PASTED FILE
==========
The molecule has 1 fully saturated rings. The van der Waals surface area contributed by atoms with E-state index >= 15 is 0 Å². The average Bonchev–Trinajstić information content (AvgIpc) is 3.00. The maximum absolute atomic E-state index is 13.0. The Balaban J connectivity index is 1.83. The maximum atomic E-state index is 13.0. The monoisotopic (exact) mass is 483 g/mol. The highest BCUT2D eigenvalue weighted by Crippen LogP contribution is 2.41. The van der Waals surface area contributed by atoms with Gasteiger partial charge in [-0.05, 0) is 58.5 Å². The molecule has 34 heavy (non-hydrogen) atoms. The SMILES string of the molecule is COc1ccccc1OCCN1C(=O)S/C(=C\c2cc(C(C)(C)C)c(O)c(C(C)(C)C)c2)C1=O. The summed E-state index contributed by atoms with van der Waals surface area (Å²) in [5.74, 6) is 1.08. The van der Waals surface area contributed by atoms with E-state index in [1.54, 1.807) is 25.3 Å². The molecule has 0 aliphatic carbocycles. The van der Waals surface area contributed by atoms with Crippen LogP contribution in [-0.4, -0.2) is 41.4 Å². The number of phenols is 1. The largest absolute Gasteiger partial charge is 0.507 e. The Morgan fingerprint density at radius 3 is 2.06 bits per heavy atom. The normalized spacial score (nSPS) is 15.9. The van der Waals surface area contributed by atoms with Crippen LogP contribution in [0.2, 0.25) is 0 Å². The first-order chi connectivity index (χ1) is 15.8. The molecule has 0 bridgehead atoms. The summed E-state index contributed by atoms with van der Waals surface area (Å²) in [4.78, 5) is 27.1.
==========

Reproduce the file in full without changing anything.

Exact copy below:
The molecule has 1 fully saturated rings. The van der Waals surface area contributed by atoms with E-state index >= 15 is 0 Å². The average Bonchev–Trinajstić information content (AvgIpc) is 3.00. The maximum absolute atomic E-state index is 13.0. The Balaban J connectivity index is 1.83. The maximum atomic E-state index is 13.0. The monoisotopic (exact) mass is 483 g/mol. The highest BCUT2D eigenvalue weighted by Crippen LogP contribution is 2.41. The van der Waals surface area contributed by atoms with Gasteiger partial charge in [-0.05, 0) is 58.5 Å². The molecule has 34 heavy (non-hydrogen) atoms. The SMILES string of the molecule is COc1ccccc1OCCN1C(=O)S/C(=C\c2cc(C(C)(C)C)c(O)c(C(C)(C)C)c2)C1=O. The summed E-state index contributed by atoms with van der Waals surface area (Å²) in [5.74, 6) is 1.08. The van der Waals surface area contributed by atoms with E-state index in [1.54, 1.807) is 25.3 Å². The molecule has 0 aliphatic carbocycles. The van der Waals surface area contributed by atoms with Crippen LogP contribution in [-0.4, -0.2) is 41.4 Å². The number of phenols is 1. The largest absolute Gasteiger partial charge is 0.507 e. The Morgan fingerprint density at radius 3 is 2.06 bits per heavy atom. The normalized spacial score (nSPS) is 15.9. The van der Waals surface area contributed by atoms with Crippen LogP contribution in [0.2, 0.25) is 0 Å². The first-order chi connectivity index (χ1) is 15.8. The molecule has 0 bridgehead atoms. The summed E-state index contributed by atoms with van der Waals surface area (Å²) in [4.78, 5) is 27.1.